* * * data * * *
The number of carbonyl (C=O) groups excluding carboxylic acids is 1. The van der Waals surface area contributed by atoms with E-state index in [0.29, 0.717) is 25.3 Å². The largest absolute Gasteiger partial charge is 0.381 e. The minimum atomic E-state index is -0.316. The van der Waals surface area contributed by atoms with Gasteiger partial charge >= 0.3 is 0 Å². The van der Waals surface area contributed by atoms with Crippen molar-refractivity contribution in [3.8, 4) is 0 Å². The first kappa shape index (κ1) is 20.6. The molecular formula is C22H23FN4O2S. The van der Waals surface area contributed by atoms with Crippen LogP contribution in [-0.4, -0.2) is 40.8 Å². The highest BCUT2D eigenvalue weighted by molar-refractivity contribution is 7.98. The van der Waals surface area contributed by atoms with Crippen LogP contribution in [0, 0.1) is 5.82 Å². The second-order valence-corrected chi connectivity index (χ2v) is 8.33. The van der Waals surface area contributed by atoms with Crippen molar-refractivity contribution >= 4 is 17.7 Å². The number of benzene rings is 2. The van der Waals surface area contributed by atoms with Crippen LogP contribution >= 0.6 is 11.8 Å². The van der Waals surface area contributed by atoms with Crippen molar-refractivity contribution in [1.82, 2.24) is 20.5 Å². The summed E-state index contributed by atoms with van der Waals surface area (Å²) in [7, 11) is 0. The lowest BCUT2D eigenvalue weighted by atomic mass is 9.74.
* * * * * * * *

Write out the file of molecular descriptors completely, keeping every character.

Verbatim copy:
The number of carbonyl (C=O) groups excluding carboxylic acids is 1. The van der Waals surface area contributed by atoms with E-state index in [0.29, 0.717) is 25.3 Å². The largest absolute Gasteiger partial charge is 0.381 e. The minimum atomic E-state index is -0.316. The van der Waals surface area contributed by atoms with Gasteiger partial charge >= 0.3 is 0 Å². The van der Waals surface area contributed by atoms with Crippen molar-refractivity contribution in [3.8, 4) is 0 Å². The first kappa shape index (κ1) is 20.6. The molecular formula is C22H23FN4O2S. The van der Waals surface area contributed by atoms with Crippen LogP contribution in [-0.4, -0.2) is 40.8 Å². The highest BCUT2D eigenvalue weighted by molar-refractivity contribution is 7.98. The van der Waals surface area contributed by atoms with Crippen LogP contribution in [0, 0.1) is 5.82 Å². The second-order valence-corrected chi connectivity index (χ2v) is 8.33. The van der Waals surface area contributed by atoms with Crippen molar-refractivity contribution >= 4 is 17.7 Å². The number of benzene rings is 2. The van der Waals surface area contributed by atoms with Crippen LogP contribution >= 0.6 is 11.8 Å². The van der Waals surface area contributed by atoms with Crippen molar-refractivity contribution in [1.82, 2.24) is 20.5 Å². The summed E-state index contributed by atoms with van der Waals surface area (Å²) in [7, 11) is 0. The lowest BCUT2D eigenvalue weighted by atomic mass is 9.74.